> think I need to tell anyone what the governement is very likely paying
> for the use of MS products or what it would do to the budget if that
> line item were removed. But, at least for now, Windows is reality
> and the answer is if you have to work with it you really need to learn
> how to secure it rather than throwing your hands in the air and saying
> "Oh well".
> > Of course in
> > the Windows case, a whole ecosystem exists whose finances and careers
> > are dependent on continued inappropriate use of the "defective by
> > design" tool, which makes widespread change quite tricky, because the
> > technical discussion disappears in a sea of self-preservation: "the
> > tool may be initially unsafe, but just add blade guards X and Y and Z,
> > just upgrade it every three years, just (re)train the users, just pay
> > us the maintenance, and it will get the job done just fine..."
> All it really would take is for one or two major players to make the move
> and make it very public, including the savings in both upfront costs and
> maintenance. And, they would have to get the publicity, which may actually
> be the hardest part.
> Bill Gunshannon | de-moc-ra-cy (di mok' ra see) n. Three wolves
> ***@cs.scranton.edu | and a sheep voting on what's for dinner.
> University of Scranton |
> Scranton, Pennsylvania | #include <std.disclaimer.h>
How did we get this discussion going in two threads at once, one of
which (this Bootcamp one) would seem to have little to do with
Windows. That aside...
Do you pay much attention at to what happens in the general IT world
outside your own "professionally managed" environment? The environment
you describe (a poor choice of tool made to do a half decent job
because it has very special people and rigidly enforced processes
around it) is completely unrepresentative of the Windows world I've
"All it would take ... one or two major players to make a move"
We're talking Microsoft here. To start with, pretty much every desktop
PC from a significant vendor includes the Windows tax, both in the
cost of the licence and the cost of engineering and (nominally)
supporting drivers for Windows.
If a major customer starts looking at thin client rather than Windows
PC, the desktop hardware vendor plays with PC prices to avoid losing
the ongoing desktop refresh contract. The Windows licence is a major
cost in a modern PC, and MS also want the recurring licence income
(the Windows Embedded in some thin clients is less $ than ordinary
desktop Windows), so there's backroom deals to be made there too.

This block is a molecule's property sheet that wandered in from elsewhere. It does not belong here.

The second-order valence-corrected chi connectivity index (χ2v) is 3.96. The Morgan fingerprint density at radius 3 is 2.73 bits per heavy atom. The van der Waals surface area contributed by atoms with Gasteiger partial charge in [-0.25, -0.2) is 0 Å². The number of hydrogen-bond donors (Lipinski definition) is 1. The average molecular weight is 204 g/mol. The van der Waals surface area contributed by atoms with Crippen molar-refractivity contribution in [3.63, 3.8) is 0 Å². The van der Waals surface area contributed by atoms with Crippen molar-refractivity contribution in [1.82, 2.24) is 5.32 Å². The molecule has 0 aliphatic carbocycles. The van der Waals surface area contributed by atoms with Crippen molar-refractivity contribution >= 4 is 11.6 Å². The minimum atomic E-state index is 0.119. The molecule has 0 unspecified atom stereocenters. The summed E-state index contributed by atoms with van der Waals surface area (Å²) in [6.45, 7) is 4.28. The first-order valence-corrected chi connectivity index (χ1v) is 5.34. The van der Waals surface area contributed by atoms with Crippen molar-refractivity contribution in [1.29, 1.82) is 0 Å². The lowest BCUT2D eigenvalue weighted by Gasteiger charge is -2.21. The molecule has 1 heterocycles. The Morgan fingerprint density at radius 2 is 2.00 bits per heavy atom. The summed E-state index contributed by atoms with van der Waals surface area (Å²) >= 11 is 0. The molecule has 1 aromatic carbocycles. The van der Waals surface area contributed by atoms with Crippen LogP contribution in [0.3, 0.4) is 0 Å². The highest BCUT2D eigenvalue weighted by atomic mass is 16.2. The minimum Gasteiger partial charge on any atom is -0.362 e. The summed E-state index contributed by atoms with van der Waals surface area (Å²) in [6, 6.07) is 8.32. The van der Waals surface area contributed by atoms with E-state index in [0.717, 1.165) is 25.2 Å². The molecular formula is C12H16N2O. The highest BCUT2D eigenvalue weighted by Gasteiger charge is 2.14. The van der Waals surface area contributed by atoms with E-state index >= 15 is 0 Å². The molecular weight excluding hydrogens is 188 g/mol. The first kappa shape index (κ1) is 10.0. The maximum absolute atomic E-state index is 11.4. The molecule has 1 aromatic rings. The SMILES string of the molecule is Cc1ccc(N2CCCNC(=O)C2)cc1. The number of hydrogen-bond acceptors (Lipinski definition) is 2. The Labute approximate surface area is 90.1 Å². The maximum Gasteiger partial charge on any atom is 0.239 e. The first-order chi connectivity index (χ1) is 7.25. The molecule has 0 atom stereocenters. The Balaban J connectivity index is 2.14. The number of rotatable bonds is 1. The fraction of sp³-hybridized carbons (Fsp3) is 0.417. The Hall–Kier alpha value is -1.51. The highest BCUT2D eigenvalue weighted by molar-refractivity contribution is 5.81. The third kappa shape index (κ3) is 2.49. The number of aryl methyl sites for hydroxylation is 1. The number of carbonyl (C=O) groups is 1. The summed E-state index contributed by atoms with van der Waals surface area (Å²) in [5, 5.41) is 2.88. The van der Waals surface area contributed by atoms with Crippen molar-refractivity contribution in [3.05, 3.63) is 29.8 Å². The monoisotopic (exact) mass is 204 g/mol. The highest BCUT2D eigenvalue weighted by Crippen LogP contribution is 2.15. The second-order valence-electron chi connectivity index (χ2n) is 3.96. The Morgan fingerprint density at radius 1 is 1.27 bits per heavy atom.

If a major customer starts looking at alternatives to Windows, the
first thing that happens when the incumbent suppliers find out is that
the MS ecosystems start using their bank balances to prevent the
investigation let alone the move; licences at massive discounts,
consultancy at minimal or zero cost, promised annual rebates to
Purchasing depending on annual spend, marketing support from MS to the
suppliers at risk, all kinds of miracles happen which aren't available
to the plain ordinary loyal Microsoft customer. This isn't fantasy,
this is widely observed and occasionally reported ongoing anti-
competitive monopolist behaviour.
Elsewhere, do you remember what happened in Massachusetts when the
state government tried to say its agencies must start to use open
standards not MS-proprietary ones?  And that was just for Office,
not Windows? Do you remember why Sweden initially voted the way they
did in the OOXML standards vote? [Because Microsoft paid them to,
because the Office monopoly was at risk]. The list could go on and on
but I have other things to do.
With "business ethics" like that, what chance does a big MS customer
have of breaking the habit?
If you look at the small business market, where the corporate IT
managers and outsourcers and consultancies and even standards are less
relevant and these business practices don't help Microsoft to anything
like the same extent, but what works is a network of competent small
business IT experts supporting value-conscious small business IT
users, I see an increasing number of businesses adopting Linux rather
than Windows, both on servers (for a long time) and to an increasing
extent also on desktops. But they don't make headline news, and my
experience may not match other people's world.